Congestion-Prone Services under Quality Competition: A Microeconomic Analysis

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Springer Science & Business Media, Jan 5, 2012 - Business & Economics - 426 pages
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This study presents new microeconomic analyses of congestion-prone services that comprise most private and public services at the final consumption stage. It accounts for two distinctive features of congestion-prone services: the discrepancy between capacity and throughput, and service quality competition. To accommodate these features, a series of new decision-making theorems for consumers and suppliers is developed. The resulting demand and cost functions incorporate service time as the variable that reflects congestion and service quality. In market equilibrium, interactions between consumers and firms endogenously determine the industrial organization type of each firm and thus allow the coexistence of multiple industrial organization types in the same market. Efficiency of resource allocation is assessed by applying two different criteria: service quality diversity throughout the market and Pareto optimality in each submarket.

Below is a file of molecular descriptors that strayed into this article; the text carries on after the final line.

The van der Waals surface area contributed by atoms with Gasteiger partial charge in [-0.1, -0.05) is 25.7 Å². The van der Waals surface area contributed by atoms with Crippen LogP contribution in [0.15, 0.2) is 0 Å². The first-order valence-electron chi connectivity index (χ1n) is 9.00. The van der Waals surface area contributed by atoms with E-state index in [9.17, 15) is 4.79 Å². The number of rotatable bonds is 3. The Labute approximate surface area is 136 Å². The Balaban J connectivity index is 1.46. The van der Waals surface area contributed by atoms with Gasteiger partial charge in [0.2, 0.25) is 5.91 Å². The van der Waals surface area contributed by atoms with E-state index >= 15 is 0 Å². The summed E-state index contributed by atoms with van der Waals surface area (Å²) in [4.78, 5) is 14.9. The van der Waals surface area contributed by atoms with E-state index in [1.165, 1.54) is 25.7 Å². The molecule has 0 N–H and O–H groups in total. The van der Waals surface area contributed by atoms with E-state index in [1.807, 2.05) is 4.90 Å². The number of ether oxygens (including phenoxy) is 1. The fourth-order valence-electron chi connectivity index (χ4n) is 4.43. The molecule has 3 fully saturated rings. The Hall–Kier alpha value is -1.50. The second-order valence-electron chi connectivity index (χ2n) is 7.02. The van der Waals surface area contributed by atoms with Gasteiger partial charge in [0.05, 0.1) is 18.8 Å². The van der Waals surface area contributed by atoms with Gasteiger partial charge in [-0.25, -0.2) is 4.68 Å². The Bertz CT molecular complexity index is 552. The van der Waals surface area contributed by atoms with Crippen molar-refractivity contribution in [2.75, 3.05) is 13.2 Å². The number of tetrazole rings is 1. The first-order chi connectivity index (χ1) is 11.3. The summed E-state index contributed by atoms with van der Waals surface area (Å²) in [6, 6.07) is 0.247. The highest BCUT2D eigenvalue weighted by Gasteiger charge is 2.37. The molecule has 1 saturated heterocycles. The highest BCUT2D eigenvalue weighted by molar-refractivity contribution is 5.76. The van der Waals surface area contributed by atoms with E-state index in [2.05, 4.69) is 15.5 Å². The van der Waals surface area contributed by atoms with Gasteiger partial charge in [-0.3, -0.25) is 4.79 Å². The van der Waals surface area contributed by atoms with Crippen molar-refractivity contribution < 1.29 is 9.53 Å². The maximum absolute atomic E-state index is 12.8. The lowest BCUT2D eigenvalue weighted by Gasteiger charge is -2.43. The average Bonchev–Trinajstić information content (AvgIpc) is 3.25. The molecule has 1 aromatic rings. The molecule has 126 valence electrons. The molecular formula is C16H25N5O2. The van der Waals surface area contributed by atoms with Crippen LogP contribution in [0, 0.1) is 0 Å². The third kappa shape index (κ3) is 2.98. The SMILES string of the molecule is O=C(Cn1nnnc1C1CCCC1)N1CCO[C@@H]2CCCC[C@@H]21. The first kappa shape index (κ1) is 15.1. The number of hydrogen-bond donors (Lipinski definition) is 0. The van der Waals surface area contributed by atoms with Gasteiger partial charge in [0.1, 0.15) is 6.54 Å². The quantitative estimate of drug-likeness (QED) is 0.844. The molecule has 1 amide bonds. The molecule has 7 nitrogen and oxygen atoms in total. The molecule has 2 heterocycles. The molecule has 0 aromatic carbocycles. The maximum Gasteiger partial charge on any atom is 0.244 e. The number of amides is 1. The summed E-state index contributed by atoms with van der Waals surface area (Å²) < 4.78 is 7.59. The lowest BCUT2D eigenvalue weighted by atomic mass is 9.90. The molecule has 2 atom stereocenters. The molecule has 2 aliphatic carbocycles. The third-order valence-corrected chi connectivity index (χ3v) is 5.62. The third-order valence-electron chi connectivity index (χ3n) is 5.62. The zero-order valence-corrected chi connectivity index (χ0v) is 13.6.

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Chapter 1 Introduction Preview of Analysis Approaches
Part I Service Demand of Consumers
Part II Cost Analyses for CongestionProne Service Systems
Part III Decisions of CongestionProne Service Firms
Part IV Social Welfare Issues for CongestionProne Services

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About the author (2012)

Dong-Joo Moon, Research Follow, Institute for Environment Planning, Graduate School of Environmental Studies, Seoul National University.
Awards of Honor: Hanguk Explosive Fellowship (Junior and Senior of undergraduate), General Mills Fellowship (3 years of Ph.D. program), Official commendation of the Prime Minister of the Korean Government for Research Project Development, Best Article of the Year 2007, Korean Society of Transportation.

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